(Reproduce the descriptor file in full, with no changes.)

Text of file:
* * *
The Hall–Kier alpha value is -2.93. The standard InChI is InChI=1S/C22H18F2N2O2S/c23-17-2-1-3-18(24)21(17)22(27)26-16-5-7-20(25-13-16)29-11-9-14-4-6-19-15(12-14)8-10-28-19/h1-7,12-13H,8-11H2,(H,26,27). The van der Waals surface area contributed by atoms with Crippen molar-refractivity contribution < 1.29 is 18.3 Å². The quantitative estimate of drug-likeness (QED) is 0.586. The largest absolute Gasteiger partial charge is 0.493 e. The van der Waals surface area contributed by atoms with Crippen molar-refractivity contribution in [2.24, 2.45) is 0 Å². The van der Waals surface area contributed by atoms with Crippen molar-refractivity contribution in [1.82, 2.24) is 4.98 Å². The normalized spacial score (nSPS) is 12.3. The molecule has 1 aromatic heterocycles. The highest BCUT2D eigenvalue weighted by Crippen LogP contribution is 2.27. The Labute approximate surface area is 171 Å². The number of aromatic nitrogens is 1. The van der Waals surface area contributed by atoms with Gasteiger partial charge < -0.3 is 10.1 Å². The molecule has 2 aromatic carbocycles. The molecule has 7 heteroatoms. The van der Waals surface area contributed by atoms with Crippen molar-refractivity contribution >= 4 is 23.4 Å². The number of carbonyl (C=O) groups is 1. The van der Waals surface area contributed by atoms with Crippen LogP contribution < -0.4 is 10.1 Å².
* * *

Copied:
The Hall–Kier alpha value is -2.93. The standard InChI is InChI=1S/C22H18F2N2O2S/c23-17-2-1-3-18(24)21(17)22(27)26-16-5-7-20(25-13-16)29-11-9-14-4-6-19-15(12-14)8-10-28-19/h1-7,12-13H,8-11H2,(H,26,27). The van der Waals surface area contributed by atoms with Crippen molar-refractivity contribution < 1.29 is 18.3 Å². The quantitative estimate of drug-likeness (QED) is 0.586. The largest absolute Gasteiger partial charge is 0.493 e. The van der Waals surface area contributed by atoms with Crippen molar-refractivity contribution in [2.24, 2.45) is 0 Å². The van der Waals surface area contributed by atoms with Crippen molar-refractivity contribution in [1.82, 2.24) is 4.98 Å². The normalized spacial score (nSPS) is 12.3. The molecule has 1 aromatic heterocycles. The highest BCUT2D eigenvalue weighted by Crippen LogP contribution is 2.27. The Labute approximate surface area is 171 Å². The number of aromatic nitrogens is 1. The van der Waals surface area contributed by atoms with Gasteiger partial charge < -0.3 is 10.1 Å². The molecule has 2 aromatic carbocycles. The molecule has 7 heteroatoms. The van der Waals surface area contributed by atoms with Crippen molar-refractivity contribution >= 4 is 23.4 Å². The number of carbonyl (C=O) groups is 1. The van der Waals surface area contributed by atoms with Crippen LogP contribution < -0.4 is 10.1 Å².